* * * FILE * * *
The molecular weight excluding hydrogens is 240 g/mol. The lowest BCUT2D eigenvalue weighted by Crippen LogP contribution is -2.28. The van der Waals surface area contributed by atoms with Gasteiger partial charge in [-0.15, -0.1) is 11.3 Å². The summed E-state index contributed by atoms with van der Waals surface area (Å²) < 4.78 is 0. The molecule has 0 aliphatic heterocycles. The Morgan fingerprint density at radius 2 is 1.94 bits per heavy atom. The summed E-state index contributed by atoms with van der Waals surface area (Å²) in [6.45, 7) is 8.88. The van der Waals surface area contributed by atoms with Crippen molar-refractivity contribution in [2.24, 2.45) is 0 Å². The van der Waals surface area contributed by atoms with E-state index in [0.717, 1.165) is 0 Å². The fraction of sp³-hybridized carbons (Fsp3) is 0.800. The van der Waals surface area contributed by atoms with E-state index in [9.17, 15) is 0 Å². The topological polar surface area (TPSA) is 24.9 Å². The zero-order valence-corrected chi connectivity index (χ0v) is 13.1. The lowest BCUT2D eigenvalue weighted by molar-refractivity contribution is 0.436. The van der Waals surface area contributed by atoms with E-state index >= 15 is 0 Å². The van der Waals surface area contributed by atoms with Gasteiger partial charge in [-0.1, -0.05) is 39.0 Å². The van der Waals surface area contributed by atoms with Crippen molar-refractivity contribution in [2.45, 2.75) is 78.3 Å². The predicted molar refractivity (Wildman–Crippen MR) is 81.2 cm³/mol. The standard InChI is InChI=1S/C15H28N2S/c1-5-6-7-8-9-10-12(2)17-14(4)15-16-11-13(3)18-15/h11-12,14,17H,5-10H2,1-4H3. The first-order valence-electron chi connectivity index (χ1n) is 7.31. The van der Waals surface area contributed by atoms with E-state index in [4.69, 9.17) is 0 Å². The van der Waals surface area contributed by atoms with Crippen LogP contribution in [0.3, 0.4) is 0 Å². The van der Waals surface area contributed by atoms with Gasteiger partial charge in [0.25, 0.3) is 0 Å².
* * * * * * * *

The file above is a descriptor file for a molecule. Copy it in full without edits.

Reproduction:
The molecular weight excluding hydrogens is 240 g/mol. The lowest BCUT2D eigenvalue weighted by Crippen LogP contribution is -2.28. The van der Waals surface area contributed by atoms with Gasteiger partial charge in [-0.15, -0.1) is 11.3 Å². The summed E-state index contributed by atoms with van der Waals surface area (Å²) < 4.78 is 0. The molecule has 0 aliphatic heterocycles. The Morgan fingerprint density at radius 2 is 1.94 bits per heavy atom. The summed E-state index contributed by atoms with van der Waals surface area (Å²) in [6.45, 7) is 8.88. The van der Waals surface area contributed by atoms with Crippen molar-refractivity contribution in [2.24, 2.45) is 0 Å². The van der Waals surface area contributed by atoms with E-state index in [0.717, 1.165) is 0 Å². The fraction of sp³-hybridized carbons (Fsp3) is 0.800. The van der Waals surface area contributed by atoms with E-state index in [9.17, 15) is 0 Å². The topological polar surface area (TPSA) is 24.9 Å². The zero-order valence-corrected chi connectivity index (χ0v) is 13.1. The lowest BCUT2D eigenvalue weighted by molar-refractivity contribution is 0.436. The van der Waals surface area contributed by atoms with E-state index >= 15 is 0 Å². The van der Waals surface area contributed by atoms with Gasteiger partial charge in [-0.1, -0.05) is 39.0 Å². The van der Waals surface area contributed by atoms with Crippen molar-refractivity contribution in [2.45, 2.75) is 78.3 Å². The predicted molar refractivity (Wildman–Crippen MR) is 81.2 cm³/mol. The standard InChI is InChI=1S/C15H28N2S/c1-5-6-7-8-9-10-12(2)17-14(4)15-16-11-13(3)18-15/h11-12,14,17H,5-10H2,1-4H3. The first-order valence-electron chi connectivity index (χ1n) is 7.31. The van der Waals surface area contributed by atoms with E-state index in [4.69, 9.17) is 0 Å². The van der Waals surface area contributed by atoms with Crippen LogP contribution in [0.3, 0.4) is 0 Å². The van der Waals surface area contributed by atoms with Gasteiger partial charge in [0.25, 0.3) is 0 Å².